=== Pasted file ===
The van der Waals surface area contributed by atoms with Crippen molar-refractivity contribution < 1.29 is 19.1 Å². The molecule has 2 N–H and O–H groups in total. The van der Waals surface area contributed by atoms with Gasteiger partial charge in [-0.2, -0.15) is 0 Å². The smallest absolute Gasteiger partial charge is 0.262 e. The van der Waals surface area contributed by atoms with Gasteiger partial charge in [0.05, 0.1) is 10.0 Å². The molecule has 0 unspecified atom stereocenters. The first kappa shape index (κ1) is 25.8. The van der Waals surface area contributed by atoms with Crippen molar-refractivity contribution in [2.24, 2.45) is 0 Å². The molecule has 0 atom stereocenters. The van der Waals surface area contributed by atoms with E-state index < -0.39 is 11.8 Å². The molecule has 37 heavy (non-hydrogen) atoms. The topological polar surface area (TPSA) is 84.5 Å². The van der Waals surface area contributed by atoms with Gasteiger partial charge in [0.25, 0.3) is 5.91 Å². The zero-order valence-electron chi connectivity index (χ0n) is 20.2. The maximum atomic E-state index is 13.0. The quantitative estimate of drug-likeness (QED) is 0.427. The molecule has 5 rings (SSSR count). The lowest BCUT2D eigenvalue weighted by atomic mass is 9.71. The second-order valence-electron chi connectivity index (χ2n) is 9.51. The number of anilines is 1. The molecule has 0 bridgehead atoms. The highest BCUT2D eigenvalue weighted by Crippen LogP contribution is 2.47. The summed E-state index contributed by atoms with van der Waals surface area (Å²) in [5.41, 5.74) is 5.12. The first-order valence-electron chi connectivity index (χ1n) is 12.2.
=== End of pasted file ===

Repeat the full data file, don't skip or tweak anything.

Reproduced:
The van der Waals surface area contributed by atoms with Crippen molar-refractivity contribution < 1.29 is 19.1 Å². The molecule has 2 N–H and O–H groups in total. The van der Waals surface area contributed by atoms with Gasteiger partial charge in [-0.2, -0.15) is 0 Å². The smallest absolute Gasteiger partial charge is 0.262 e. The van der Waals surface area contributed by atoms with Gasteiger partial charge in [0.05, 0.1) is 10.0 Å². The molecule has 0 unspecified atom stereocenters. The first kappa shape index (κ1) is 25.8. The van der Waals surface area contributed by atoms with Crippen molar-refractivity contribution in [2.24, 2.45) is 0 Å². The molecule has 0 atom stereocenters. The van der Waals surface area contributed by atoms with E-state index < -0.39 is 11.8 Å². The molecule has 37 heavy (non-hydrogen) atoms. The topological polar surface area (TPSA) is 84.5 Å². The van der Waals surface area contributed by atoms with Gasteiger partial charge in [0.25, 0.3) is 5.91 Å². The zero-order valence-electron chi connectivity index (χ0n) is 20.2. The maximum atomic E-state index is 13.0. The quantitative estimate of drug-likeness (QED) is 0.427. The molecule has 5 rings (SSSR count). The lowest BCUT2D eigenvalue weighted by atomic mass is 9.71. The second-order valence-electron chi connectivity index (χ2n) is 9.51. The number of anilines is 1. The molecule has 0 bridgehead atoms. The highest BCUT2D eigenvalue weighted by Crippen LogP contribution is 2.47. The summed E-state index contributed by atoms with van der Waals surface area (Å²) in [5.41, 5.74) is 5.12. The first-order valence-electron chi connectivity index (χ1n) is 12.2.